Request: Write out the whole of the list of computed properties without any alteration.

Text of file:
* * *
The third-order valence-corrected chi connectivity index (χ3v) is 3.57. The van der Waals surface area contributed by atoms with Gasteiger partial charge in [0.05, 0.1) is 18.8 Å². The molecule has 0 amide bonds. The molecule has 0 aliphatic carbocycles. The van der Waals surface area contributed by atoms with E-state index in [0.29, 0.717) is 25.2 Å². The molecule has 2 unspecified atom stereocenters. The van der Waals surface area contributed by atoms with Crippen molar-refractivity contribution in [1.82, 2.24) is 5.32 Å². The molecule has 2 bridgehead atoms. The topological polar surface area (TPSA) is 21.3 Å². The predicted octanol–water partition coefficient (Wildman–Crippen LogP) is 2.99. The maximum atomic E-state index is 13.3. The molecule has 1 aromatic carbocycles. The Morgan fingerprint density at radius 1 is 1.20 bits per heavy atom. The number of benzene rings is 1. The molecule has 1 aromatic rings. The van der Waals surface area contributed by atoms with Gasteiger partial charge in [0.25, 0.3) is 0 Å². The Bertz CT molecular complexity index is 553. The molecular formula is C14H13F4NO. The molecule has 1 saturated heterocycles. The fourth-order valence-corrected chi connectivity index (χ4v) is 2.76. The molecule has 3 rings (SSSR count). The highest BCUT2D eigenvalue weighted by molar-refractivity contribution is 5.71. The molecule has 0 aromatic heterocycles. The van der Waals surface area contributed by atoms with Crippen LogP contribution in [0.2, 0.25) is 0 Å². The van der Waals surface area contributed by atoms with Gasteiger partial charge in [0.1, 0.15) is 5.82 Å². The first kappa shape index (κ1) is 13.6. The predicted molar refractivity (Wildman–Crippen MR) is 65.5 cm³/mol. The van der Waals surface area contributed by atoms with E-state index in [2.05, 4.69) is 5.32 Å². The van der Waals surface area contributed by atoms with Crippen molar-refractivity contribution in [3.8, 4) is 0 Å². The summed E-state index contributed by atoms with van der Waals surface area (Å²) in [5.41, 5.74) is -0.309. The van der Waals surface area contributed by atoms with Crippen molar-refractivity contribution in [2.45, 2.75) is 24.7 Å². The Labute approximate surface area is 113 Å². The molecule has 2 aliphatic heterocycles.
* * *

The third-order valence-corrected chi connectivity index (χ3v) is 3.57. The van der Waals surface area contributed by atoms with Gasteiger partial charge in [0.05, 0.1) is 18.8 Å². The molecule has 0 amide bonds. The molecule has 0 aliphatic carbocycles. The van der Waals surface area contributed by atoms with E-state index in [0.29, 0.717) is 25.2 Å². The molecule has 2 unspecified atom stereocenters. The van der Waals surface area contributed by atoms with Crippen molar-refractivity contribution in [1.82, 2.24) is 5.32 Å². The molecule has 2 bridgehead atoms. The topological polar surface area (TPSA) is 21.3 Å². The predicted octanol–water partition coefficient (Wildman–Crippen LogP) is 2.99. The maximum atomic E-state index is 13.3. The molecule has 1 aromatic carbocycles. The Morgan fingerprint density at radius 1 is 1.20 bits per heavy atom. The number of benzene rings is 1. The molecule has 1 aromatic rings. The van der Waals surface area contributed by atoms with Gasteiger partial charge in [0.25, 0.3) is 0 Å². The Bertz CT molecular complexity index is 553. The molecular formula is C14H13F4NO. The molecule has 1 saturated heterocycles. The fourth-order valence-corrected chi connectivity index (χ4v) is 2.76. The molecule has 3 rings (SSSR count). The highest BCUT2D eigenvalue weighted by molar-refractivity contribution is 5.71. The molecule has 0 aromatic heterocycles. The van der Waals surface area contributed by atoms with Crippen LogP contribution in [0.2, 0.25) is 0 Å². The van der Waals surface area contributed by atoms with Gasteiger partial charge in [0.1, 0.15) is 5.82 Å². The first kappa shape index (κ1) is 13.6. The predicted molar refractivity (Wildman–Crippen MR) is 65.5 cm³/mol. The van der Waals surface area contributed by atoms with E-state index in [2.05, 4.69) is 5.32 Å². The van der Waals surface area contributed by atoms with Crippen molar-refractivity contribution in [3.8, 4) is 0 Å². The summed E-state index contributed by atoms with van der Waals surface area (Å²) in [5.41, 5.74) is -0.309. The van der Waals surface area contributed by atoms with Crippen molar-refractivity contribution in [2.45, 2.75) is 24.7 Å². The Labute approximate surface area is 113 Å². The molecule has 2 aliphatic heterocycles.